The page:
48 Hours in Ohio
Dominic Martin was the featured speaker at ACWA's April 27, 2006, Global Scholars and Speaker Event, The UK and the US: Partners in Meeting the Challenges and Opportunities of Globalisation. He also participated in a Global Executives roundtable, state of Ohio issues luncheon, and met with Steve Hoffman and Laura Ofobike of the Akron Beacon Journal editorial staff.
Usually diplomats are sent to capital cities. But the problem with most capital cities is that the inhabitants tend to behave as if they live, if not quite at the Centre of the Universe, at least in a place of pre-eminent importance compared with everywhere else. One of the cardinal mistakes a diplomat can make is to assume that the views and opinions he or she encounters in “The Capital” are representative of the views of the country as a whole.
This is a universal rule. It applies to just about every country you can think of, with the possible exceptions of Luxembourg and Singapore. But in the United States the possibilities for error are multiplied exponentially. The Federal Government is so huge, the politics of D.C. so compelling, the Washington gossip so all-pervasive, that a diplomat could easily spend an entire posting in the United States solely talking to — and about — people in the Nation's Capital.
And what a huge mistake that would be. Because if you want to learn about what really motivates normal Americans, the last place you should look for the answer is in the think-tanks or lobbying firms of Washington. You have to get out of D.C. as often as possible.
Bearing this in mind, you can imagine the enthusiasm with which I seized the opportunity given me by the Akron Council on World Affairs to visit Northeast Ohio in April this year. In 48 hours in Cleveland and Akron, I learnt more about the issues that concern Ohioans than I would in a month of talking to pundits in D.C.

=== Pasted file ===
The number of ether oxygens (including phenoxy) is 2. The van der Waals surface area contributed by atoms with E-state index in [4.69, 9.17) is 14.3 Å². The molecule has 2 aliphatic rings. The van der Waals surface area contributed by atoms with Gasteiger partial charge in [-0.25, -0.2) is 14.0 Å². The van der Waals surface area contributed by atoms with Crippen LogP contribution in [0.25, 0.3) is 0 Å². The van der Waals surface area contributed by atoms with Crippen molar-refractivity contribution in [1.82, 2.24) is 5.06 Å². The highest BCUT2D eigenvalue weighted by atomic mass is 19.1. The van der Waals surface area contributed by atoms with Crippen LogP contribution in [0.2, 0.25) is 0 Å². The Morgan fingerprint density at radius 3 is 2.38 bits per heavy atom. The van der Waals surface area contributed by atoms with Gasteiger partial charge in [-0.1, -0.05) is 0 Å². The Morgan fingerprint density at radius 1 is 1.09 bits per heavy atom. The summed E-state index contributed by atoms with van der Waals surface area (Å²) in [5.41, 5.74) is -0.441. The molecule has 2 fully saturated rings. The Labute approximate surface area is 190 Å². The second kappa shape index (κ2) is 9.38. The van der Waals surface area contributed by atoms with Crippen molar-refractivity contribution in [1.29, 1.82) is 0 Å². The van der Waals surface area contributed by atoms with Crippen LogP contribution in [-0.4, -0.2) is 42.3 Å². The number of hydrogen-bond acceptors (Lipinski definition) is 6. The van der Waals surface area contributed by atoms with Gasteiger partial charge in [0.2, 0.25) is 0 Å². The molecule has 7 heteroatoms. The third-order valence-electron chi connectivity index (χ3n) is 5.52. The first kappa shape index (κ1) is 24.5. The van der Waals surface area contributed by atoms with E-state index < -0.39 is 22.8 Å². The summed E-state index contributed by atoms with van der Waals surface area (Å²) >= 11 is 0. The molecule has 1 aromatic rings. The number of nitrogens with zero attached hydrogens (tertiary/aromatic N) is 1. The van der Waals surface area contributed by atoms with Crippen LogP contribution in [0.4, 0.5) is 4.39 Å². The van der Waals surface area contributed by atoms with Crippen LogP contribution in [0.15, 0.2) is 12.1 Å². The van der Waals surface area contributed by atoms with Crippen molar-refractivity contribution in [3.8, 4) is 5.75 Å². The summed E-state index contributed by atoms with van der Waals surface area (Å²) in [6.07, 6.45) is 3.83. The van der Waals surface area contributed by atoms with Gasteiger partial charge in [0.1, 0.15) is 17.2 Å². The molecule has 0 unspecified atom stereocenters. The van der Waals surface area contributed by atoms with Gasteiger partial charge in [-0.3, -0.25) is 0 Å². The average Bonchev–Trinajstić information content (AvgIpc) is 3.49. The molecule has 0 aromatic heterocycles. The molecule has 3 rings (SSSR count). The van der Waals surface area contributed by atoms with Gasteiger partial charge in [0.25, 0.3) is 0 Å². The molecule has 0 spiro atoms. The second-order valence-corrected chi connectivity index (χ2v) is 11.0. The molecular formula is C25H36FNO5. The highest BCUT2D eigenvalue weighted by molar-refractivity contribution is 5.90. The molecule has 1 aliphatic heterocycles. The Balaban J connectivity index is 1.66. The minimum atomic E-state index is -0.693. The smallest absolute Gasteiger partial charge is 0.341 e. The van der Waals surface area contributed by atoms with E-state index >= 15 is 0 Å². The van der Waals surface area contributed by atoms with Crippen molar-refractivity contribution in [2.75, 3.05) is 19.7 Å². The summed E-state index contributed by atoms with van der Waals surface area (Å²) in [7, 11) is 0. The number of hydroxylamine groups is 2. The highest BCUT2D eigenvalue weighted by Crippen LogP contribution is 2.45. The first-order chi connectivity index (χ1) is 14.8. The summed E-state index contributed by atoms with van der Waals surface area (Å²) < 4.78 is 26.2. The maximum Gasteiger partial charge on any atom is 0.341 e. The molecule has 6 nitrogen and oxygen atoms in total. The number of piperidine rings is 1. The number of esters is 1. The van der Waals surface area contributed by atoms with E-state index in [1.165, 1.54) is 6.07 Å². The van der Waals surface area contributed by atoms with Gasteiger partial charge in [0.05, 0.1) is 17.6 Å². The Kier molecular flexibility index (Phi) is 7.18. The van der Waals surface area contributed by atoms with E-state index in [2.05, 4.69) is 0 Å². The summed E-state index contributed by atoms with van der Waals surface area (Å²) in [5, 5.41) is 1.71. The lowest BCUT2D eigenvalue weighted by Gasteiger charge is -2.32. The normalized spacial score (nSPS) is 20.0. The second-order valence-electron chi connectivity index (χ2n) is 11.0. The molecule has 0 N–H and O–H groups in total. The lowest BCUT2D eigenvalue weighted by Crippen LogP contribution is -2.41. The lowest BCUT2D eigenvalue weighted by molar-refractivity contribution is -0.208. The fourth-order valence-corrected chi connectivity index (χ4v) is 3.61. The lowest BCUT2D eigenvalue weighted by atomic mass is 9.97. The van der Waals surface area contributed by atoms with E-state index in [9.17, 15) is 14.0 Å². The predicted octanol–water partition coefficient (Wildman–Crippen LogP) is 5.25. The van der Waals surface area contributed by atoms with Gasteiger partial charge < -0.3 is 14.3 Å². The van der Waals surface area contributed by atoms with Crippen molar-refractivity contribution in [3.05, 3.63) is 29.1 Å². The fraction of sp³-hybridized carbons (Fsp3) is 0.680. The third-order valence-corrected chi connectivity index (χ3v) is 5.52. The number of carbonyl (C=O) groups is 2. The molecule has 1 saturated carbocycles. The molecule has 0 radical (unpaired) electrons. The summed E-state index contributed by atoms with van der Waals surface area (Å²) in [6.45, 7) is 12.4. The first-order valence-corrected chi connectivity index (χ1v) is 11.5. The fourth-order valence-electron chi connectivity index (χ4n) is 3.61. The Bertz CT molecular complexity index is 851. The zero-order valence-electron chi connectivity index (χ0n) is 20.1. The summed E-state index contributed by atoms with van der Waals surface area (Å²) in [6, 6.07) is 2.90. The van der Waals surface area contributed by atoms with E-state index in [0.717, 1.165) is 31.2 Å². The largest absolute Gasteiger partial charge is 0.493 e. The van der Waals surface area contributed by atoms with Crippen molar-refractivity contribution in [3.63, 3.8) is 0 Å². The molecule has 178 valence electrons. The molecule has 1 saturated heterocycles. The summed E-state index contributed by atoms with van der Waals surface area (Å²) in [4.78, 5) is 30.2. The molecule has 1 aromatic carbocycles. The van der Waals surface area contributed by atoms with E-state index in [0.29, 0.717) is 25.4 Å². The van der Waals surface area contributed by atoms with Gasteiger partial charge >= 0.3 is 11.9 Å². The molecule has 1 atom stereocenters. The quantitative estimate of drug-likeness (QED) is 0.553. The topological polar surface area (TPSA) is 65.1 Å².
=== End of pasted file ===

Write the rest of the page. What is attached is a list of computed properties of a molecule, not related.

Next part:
One of the highlights of my time in Akron was my encounter with a group of very bright and entertaining high school students as part of ACWA's Global Scholars Program. I learnt much from my conversations with the students from Buchtel, Firestone and Kenmore high schools in the Akron Public School system.
I was particularly struck by their very personal take on the ways in which globalisation has impacted on their families, on their city, and on their hopes for their futures. It is not surprising that, in a traditional manufacturing area like Northeast Ohio, this should be very much at the top of the minds of young people. But I was also encouraged that so many of the students were prepared to see the opportunities posed by modernisation and globalisation as well as the challenges.
I think the three schools concerned can be proud of the students they have sent to the Global Scholars programme. This was an ambitious and talented group. All had aspirations to go on to fine universities in Ohio and elsewhere. Many were interested in educational opportunities in Europe, and I hope that at least some of them will find the opportunity to study in Britain one day. I also hope that, as they go forward — some, no doubt, to work in government or public policy — they will remember my message about the importance of a strong partnership between the United States and Europe if we are successfully to tackle the complex international problems that face us today.
I came away with the strong view that — if the motivation and intellectual curiosity of this group is at all representative of the wider community of young people in Akron — this part of Northeast Ohio has a great future to go with its great past.
And that’s as good a reason for getting away from D.C. as I could possibly have hoped for.